Monday, May 20, 2013

Sent by Hilary Alan

Sent - Hilary Alan

               We've all probably heard the stories of missionaries who abandoned everything to follow Christ in a foreign land, of those who were willing to give up the comforts of convenience for the sake of proclaiming Christ in unknown communities. Hilary Alan's story, told in her recent book titled Sent, is very similar, but with a more modern and in-depth look not just at the journey she took to serve overseas in Southeast Asia, but at the process involved in embarking upon such a task. And in telling her story, she reveals many issues that may confront all of us as we attempt to serve the Lord Jesus Christ, wherever he may send us.
                The Alan family (Hilary, her husband Curt and their two children) were living a successful, upper middle class, suburban life in North Carolina when God began to stir their hearts for something more than what they were experiencing. Through a series of events that occurred in conjunction with the most devastating tsunami in history in Southeast Asia, the family believed that God was sending them to an unknown land in that region of the world to assist with rebuilding the community and to reach out to those who were not familiar with the good news of Jesus Christ.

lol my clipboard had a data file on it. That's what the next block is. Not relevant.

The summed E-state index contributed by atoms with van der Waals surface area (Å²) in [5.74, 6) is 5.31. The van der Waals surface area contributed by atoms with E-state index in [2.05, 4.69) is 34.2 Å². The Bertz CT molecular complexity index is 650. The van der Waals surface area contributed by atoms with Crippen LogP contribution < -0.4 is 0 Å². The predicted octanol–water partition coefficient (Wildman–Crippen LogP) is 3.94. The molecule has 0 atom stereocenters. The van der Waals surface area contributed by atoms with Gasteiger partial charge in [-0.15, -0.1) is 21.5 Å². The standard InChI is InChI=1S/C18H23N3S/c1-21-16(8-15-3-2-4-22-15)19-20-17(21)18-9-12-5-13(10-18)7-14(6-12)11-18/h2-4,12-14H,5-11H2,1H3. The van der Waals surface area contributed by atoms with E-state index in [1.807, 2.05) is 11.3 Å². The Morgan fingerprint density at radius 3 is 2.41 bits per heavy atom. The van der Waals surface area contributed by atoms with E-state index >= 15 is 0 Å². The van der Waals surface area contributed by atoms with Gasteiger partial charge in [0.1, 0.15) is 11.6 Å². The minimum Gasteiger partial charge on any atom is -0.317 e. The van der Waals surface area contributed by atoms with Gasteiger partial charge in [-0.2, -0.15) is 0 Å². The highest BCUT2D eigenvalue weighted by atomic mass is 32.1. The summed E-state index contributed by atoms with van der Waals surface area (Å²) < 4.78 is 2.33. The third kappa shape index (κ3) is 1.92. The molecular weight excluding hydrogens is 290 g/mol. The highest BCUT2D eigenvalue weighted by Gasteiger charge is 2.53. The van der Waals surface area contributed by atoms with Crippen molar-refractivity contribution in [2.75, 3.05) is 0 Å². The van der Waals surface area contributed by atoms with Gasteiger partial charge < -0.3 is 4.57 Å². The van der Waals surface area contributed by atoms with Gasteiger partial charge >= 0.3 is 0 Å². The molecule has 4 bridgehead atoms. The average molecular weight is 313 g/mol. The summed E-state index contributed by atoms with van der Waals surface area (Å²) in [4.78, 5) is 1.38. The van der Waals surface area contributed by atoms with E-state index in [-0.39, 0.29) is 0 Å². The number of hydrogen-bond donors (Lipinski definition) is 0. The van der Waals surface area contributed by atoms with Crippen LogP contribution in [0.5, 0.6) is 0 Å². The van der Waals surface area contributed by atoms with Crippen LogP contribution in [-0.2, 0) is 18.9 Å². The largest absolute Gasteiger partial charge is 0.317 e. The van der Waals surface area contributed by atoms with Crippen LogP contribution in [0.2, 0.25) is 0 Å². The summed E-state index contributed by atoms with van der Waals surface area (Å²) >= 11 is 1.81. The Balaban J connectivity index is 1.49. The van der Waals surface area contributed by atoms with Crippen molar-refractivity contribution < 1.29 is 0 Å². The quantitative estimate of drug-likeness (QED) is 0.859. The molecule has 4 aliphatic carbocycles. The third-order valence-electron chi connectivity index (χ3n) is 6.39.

Throughout the book, the author effectively conveys the emotional, physical, and spiritual challenges that faced their family in obeying God to leave their home, jobs, family and friends to go to a place that was a Muslim region, governed by Sharia law, where white westerners, particularly women were not looked upon favorably. She includes the stories of selling everything, of the reactions of their friends and family and the struggles of living without modern conveniences like washers, dryers and other items that we might take for granted that we own. From daily sweeping her dirt floors, to wearing head coverings when entering public places, there is a variety of subjects addressed in Sent.
                 Particularly interesting were the accounts of their son and daughter, both of whom were school age when their family decided to move. The pressures the children faced were strong, but she paints a beautiful picture of the grace of God that helped them in the transition also. She also shares stories of some of the people she became close to and the frustrations of living in a culture that doesn't always do things the way we might think they should, sometimes with devastating consequences for those involved. She ends the book by showing how they journeyed back to the United States, but returned much different than when they originally left.
                 I  received this book for free from "Water Brook/Multnomah Publishing Group" for this review.  I found the  book to be a little long, but some of you may find all of the detail to be quite revealing as you delve into the story. You may read an excerpt at

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